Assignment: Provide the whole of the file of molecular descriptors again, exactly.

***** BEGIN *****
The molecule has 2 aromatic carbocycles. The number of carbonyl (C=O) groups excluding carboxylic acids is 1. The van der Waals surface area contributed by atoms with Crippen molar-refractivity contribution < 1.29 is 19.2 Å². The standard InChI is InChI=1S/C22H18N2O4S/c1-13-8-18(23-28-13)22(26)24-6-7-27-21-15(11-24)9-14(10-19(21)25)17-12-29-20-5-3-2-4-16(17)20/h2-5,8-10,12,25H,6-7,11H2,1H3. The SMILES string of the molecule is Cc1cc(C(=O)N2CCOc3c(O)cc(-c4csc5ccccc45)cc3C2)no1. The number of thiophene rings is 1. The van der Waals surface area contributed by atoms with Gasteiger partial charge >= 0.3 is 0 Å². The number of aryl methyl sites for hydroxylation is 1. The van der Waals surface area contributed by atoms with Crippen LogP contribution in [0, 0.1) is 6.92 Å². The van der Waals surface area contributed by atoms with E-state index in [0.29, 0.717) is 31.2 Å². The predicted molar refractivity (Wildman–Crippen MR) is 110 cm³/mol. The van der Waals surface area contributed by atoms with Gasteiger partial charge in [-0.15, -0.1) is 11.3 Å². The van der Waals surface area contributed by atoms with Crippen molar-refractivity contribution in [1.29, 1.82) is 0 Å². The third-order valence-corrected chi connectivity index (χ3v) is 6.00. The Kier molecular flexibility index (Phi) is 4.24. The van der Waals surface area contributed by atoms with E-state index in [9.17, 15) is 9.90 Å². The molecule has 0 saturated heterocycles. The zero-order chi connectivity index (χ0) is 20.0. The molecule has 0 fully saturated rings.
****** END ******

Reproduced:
The molecule has 2 aromatic carbocycles. The number of carbonyl (C=O) groups excluding carboxylic acids is 1. The van der Waals surface area contributed by atoms with Crippen molar-refractivity contribution < 1.29 is 19.2 Å². The standard InChI is InChI=1S/C22H18N2O4S/c1-13-8-18(23-28-13)22(26)24-6-7-27-21-15(11-24)9-14(10-19(21)25)17-12-29-20-5-3-2-4-16(17)20/h2-5,8-10,12,25H,6-7,11H2,1H3. The SMILES string of the molecule is Cc1cc(C(=O)N2CCOc3c(O)cc(-c4csc5ccccc45)cc3C2)no1. The number of thiophene rings is 1. The van der Waals surface area contributed by atoms with Gasteiger partial charge >= 0.3 is 0 Å². The number of aryl methyl sites for hydroxylation is 1. The van der Waals surface area contributed by atoms with Crippen LogP contribution in [0, 0.1) is 6.92 Å². The van der Waals surface area contributed by atoms with E-state index in [0.29, 0.717) is 31.2 Å². The predicted molar refractivity (Wildman–Crippen MR) is 110 cm³/mol. The van der Waals surface area contributed by atoms with Gasteiger partial charge in [-0.15, -0.1) is 11.3 Å². The van der Waals surface area contributed by atoms with Crippen molar-refractivity contribution in [1.29, 1.82) is 0 Å². The third-order valence-corrected chi connectivity index (χ3v) is 6.00. The Kier molecular flexibility index (Phi) is 4.24. The van der Waals surface area contributed by atoms with E-state index in [9.17, 15) is 9.90 Å². The molecule has 0 saturated heterocycles. The zero-order chi connectivity index (χ0) is 20.0. The molecule has 0 fully saturated rings.